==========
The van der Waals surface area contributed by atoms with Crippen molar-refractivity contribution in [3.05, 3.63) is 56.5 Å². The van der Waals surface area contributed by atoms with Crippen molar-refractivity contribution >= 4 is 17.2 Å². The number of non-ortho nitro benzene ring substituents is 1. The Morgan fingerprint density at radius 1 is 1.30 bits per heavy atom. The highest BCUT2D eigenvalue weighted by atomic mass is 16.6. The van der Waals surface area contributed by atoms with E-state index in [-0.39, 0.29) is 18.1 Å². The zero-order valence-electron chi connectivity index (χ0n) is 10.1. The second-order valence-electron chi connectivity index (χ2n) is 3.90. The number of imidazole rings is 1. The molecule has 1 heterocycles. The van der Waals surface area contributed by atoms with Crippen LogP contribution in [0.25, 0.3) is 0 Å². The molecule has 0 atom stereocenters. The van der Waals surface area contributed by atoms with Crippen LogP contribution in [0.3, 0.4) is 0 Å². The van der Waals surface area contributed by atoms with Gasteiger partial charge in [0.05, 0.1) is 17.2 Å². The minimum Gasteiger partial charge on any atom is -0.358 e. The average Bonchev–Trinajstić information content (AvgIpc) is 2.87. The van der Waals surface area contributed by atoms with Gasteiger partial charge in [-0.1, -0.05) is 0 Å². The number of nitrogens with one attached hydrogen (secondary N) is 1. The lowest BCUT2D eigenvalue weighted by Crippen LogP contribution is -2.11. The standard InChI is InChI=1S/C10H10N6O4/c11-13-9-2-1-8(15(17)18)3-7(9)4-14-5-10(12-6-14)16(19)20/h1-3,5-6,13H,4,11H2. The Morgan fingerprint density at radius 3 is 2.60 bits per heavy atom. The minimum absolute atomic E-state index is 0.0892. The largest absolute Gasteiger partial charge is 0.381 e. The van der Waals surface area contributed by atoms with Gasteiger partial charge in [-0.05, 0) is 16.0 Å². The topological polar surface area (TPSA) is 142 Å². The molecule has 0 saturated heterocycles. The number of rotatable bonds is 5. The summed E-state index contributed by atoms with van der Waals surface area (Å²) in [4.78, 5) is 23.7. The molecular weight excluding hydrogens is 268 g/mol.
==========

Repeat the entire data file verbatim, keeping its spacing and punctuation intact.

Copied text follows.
The van der Waals surface area contributed by atoms with Crippen molar-refractivity contribution in [3.05, 3.63) is 56.5 Å². The van der Waals surface area contributed by atoms with Crippen molar-refractivity contribution >= 4 is 17.2 Å². The number of non-ortho nitro benzene ring substituents is 1. The Morgan fingerprint density at radius 1 is 1.30 bits per heavy atom. The highest BCUT2D eigenvalue weighted by atomic mass is 16.6. The van der Waals surface area contributed by atoms with E-state index in [-0.39, 0.29) is 18.1 Å². The zero-order valence-electron chi connectivity index (χ0n) is 10.1. The second-order valence-electron chi connectivity index (χ2n) is 3.90. The number of imidazole rings is 1. The molecule has 1 heterocycles. The van der Waals surface area contributed by atoms with Crippen LogP contribution in [0.25, 0.3) is 0 Å². The molecule has 0 atom stereocenters. The van der Waals surface area contributed by atoms with Crippen LogP contribution in [0.3, 0.4) is 0 Å². The van der Waals surface area contributed by atoms with Gasteiger partial charge in [0.05, 0.1) is 17.2 Å². The minimum Gasteiger partial charge on any atom is -0.358 e. The average Bonchev–Trinajstić information content (AvgIpc) is 2.87. The van der Waals surface area contributed by atoms with Gasteiger partial charge in [-0.1, -0.05) is 0 Å². The number of nitrogens with one attached hydrogen (secondary N) is 1. The lowest BCUT2D eigenvalue weighted by Crippen LogP contribution is -2.11. The standard InChI is InChI=1S/C10H10N6O4/c11-13-9-2-1-8(15(17)18)3-7(9)4-14-5-10(12-6-14)16(19)20/h1-3,5-6,13H,4,11H2. The Morgan fingerprint density at radius 3 is 2.60 bits per heavy atom. The minimum absolute atomic E-state index is 0.0892. The largest absolute Gasteiger partial charge is 0.381 e. The van der Waals surface area contributed by atoms with Gasteiger partial charge in [-0.05, 0) is 16.0 Å². The topological polar surface area (TPSA) is 142 Å². The molecule has 0 saturated heterocycles. The number of rotatable bonds is 5. The summed E-state index contributed by atoms with van der Waals surface area (Å²) in [4.78, 5) is 23.7. The molecular weight excluding hydrogens is 268 g/mol.